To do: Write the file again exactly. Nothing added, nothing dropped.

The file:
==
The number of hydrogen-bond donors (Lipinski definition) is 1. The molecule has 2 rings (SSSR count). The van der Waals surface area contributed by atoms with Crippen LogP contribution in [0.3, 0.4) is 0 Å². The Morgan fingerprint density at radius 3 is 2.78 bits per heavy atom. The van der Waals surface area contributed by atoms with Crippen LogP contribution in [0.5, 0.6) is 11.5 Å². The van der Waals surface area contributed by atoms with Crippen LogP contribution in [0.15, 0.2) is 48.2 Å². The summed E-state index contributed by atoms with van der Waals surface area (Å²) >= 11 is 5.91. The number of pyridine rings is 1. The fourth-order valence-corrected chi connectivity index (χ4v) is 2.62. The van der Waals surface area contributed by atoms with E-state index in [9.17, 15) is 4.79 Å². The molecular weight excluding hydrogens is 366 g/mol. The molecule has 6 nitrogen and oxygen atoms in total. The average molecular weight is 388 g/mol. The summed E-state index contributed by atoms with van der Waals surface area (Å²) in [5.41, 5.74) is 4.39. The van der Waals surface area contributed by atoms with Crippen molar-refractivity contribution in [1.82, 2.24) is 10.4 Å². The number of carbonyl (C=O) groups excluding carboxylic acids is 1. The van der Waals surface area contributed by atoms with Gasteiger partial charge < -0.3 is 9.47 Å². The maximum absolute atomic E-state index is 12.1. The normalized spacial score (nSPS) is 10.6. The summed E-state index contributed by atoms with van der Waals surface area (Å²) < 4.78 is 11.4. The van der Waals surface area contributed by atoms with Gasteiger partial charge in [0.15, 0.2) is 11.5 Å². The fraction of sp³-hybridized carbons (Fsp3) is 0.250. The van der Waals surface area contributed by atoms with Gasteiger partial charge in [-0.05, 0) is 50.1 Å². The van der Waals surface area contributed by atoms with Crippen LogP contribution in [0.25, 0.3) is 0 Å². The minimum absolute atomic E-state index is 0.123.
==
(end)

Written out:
The number of hydrogen-bond donors (Lipinski definition) is 1. The molecule has 2 rings (SSSR count). The van der Waals surface area contributed by atoms with Crippen LogP contribution in [0.3, 0.4) is 0 Å². The Morgan fingerprint density at radius 3 is 2.78 bits per heavy atom. The van der Waals surface area contributed by atoms with Crippen LogP contribution in [0.5, 0.6) is 11.5 Å². The van der Waals surface area contributed by atoms with Crippen LogP contribution in [0.15, 0.2) is 48.2 Å². The summed E-state index contributed by atoms with van der Waals surface area (Å²) >= 11 is 5.91. The number of pyridine rings is 1. The fourth-order valence-corrected chi connectivity index (χ4v) is 2.62. The van der Waals surface area contributed by atoms with E-state index in [9.17, 15) is 4.79 Å². The molecular weight excluding hydrogens is 366 g/mol. The molecule has 6 nitrogen and oxygen atoms in total. The average molecular weight is 388 g/mol. The summed E-state index contributed by atoms with van der Waals surface area (Å²) in [5.41, 5.74) is 4.39. The van der Waals surface area contributed by atoms with Crippen molar-refractivity contribution in [1.82, 2.24) is 10.4 Å². The number of carbonyl (C=O) groups excluding carboxylic acids is 1. The van der Waals surface area contributed by atoms with Gasteiger partial charge < -0.3 is 9.47 Å². The maximum absolute atomic E-state index is 12.1. The normalized spacial score (nSPS) is 10.6. The summed E-state index contributed by atoms with van der Waals surface area (Å²) < 4.78 is 11.4. The van der Waals surface area contributed by atoms with Gasteiger partial charge in [0.15, 0.2) is 11.5 Å². The fraction of sp³-hybridized carbons (Fsp3) is 0.250. The van der Waals surface area contributed by atoms with Gasteiger partial charge in [-0.05, 0) is 50.1 Å². The van der Waals surface area contributed by atoms with Crippen LogP contribution in [0.25, 0.3) is 0 Å². The minimum absolute atomic E-state index is 0.123.